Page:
Merkel’s monetary imperialism and the death of democracy

by Jerome Roos on May 30, 2011

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Negotiations are going on for an effective abolition of Greek national sovereignty in what the Financial Times has called an “unprecedented outside intervention in the Greek economy.”

Believe it or not, the European Union is set to ‘peacefully’ annex Greece, essentially putting the country’s economy under direct conservatorship of the northern European surplus countries and their powerful financial interests.

Terrified of the prospect of a Greek default — which would mean a ‘haircut’ of 50-70 percent for some major German and French banks, which are exposed to Greek debt to the tune of $119 billion — EU leaders are pushing for a second bail-out, under conditions so severe as to effectively abolish Greek sovereignty.

Negotiations are currently going on that, according to the Financial Times, “would lead to unprecedented outside intervention in the Greek economy, including international involvement in tax collection and privatisation of state assets, in exchange for new bail-out loans for Athens.”

Also in the conditions is another round of severe austerity measures — of the kind that led to last year’s lethal street riots and that fueled last night’s 100,000-man march on Parliament. It is becoming increasingly clear that the Greek people will no longer accept the EU’s current approach.

But what other options do we have?

To understand how to get out of this crisis, we have to understand the basics of how we got into it in the first place. Too many lies and falsehoods have been peddled in the mainstream media for too long. It’s time for facts.

The Real Causes of the Crisis, in a Nutshell

Ever since the introduction of the euro, Germany has benefited enormously from a systematically undervalued currency, making its products much cheaper for foreign consumers and thereby greatly boosting its exports. This has allowed the Germans to accrue large surpluses, which were subsequently saved up and put into the bank.

German banks, then, had the task of finding a profitable place to invest all this surplus capital. This is what David Harvey has called the ‘capital surplus absorption problem‘. Greece, in the meantime, had the opposite problem. Ever since accession into the eurozone, the relative value of its currency shot up and its competitiveness collapsed.

With its permanently overvalued currency and membership of a European single market, Greece found itself stuck between a rock and a hard place: it could neither compete with the high-tech capital-intensive European core (i.e., Germany), nor with the low-tech labor-intensive global periphery (i.e., China). Growth slumped, the economy stagnated.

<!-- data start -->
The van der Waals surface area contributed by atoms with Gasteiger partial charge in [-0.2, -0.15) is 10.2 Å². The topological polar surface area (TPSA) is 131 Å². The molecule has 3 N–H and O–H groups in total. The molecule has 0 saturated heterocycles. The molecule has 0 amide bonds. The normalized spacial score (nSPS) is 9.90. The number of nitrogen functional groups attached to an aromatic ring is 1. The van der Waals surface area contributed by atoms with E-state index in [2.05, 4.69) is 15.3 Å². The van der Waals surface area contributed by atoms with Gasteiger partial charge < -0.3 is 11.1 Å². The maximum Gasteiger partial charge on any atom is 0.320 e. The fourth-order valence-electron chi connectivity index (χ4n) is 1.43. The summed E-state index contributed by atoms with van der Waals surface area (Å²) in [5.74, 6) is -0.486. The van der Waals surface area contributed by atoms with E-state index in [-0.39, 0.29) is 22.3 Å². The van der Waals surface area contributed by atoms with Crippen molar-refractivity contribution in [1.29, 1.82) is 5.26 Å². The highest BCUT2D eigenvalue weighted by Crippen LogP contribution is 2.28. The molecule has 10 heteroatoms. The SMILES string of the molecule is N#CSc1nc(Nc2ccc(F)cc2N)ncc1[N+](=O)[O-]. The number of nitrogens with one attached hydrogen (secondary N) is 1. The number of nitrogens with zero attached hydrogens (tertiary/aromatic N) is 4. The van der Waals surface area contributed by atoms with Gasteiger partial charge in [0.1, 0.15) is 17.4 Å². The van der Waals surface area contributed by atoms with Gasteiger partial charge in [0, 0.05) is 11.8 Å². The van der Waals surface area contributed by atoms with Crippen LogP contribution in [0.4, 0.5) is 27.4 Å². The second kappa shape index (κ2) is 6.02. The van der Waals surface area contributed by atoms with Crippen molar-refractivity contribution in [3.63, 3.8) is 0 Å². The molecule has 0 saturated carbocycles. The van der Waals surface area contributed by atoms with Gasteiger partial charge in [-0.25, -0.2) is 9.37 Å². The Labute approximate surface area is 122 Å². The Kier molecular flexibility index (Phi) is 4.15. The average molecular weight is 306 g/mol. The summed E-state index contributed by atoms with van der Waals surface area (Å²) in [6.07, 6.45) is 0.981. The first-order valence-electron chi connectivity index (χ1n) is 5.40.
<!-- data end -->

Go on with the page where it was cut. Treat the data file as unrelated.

As a result of sluggish growth rates and a terribly ineffective tax collection system, the Greek government began running large budget deficits (it is simply not true, by the way, that the Greek debt was caused by excessive welfare expenditure: Greek public spending/GDP ratio is actually below the EU average and lower than Germany’s).

Either way, in order to finance these deficits, Greece had to sell bonds to foreign investors. Fortunately for Greece, at the time at least, the world’s rating agencies weren’t doing their jobs properly. With so much excess liquidity floating around the global financial system, and with investor risk obscured by complex financial products (like the currency swaps that Goldman Sachs sold Greece), virtually any investment was deemed safe and profitable.

And so Standard & Poor’s gave Greek bonds a triple-A rating, even though the underlying economic fundamentals were becoming increasingly worrisome. Growth was anemic and everyone was fully aware of the budget deficits the government was running. Yet there was a global financial feast and no one wanted to spoil the party by crying wolf.

Greece’s ratings allowed European banks to increase their leverage and make a handsome profit by buying up Greek sovereign debt. The market did its job: Greece needed an excess of money, and the European banks were looking to get rid of just that. Greece was now addicted to debt — and the banks were its fully-conscious crack dealer.

The Myths about the Crisis, in a Nutshell

Now, in hindsight, we all know how reckless and stupid this was on the part of both the Greek government and the northern European banks. Yet despite the overwhelmingly obvious mistakes that were made by German and French banks in their the reckless pursuit of profit, the blame for the crisis has fallen squarely on the shoulders of the Greeks.

European leaders, and their liberal intelligentsia in the media and academia, have viciously attacked Greece’s “excessively burdened welfare state” as the root of the crisis. As we pointed out before, this is a persistent myth. There is, however, an even more persistent myth — one that borders on outright racism: that the Greeks are simply too lazy.

Just last week, German Chancellor Angela Merkel called on the people of southern Europe to “work more.” In a display of the near-absurdist narrow-mindedness and nationalistic prejudice of our political elite, Merkel appears to believe — or at least wants to make us believe — that the Greek crisis was caused by lazy workers sitting in the sun all day.

The truth is that the Greek people work more than any other European people (43.1 hours per week, according to 2005 EU statistics, compared to 35.7 in Germany). But these lies, of course, serve a much greater purpose. First of all, they are meant to appease an increasingly restless and inward-looking electorate in the North, which is staunchly opposed to helping the Greeks — or helping anyone, for that matter.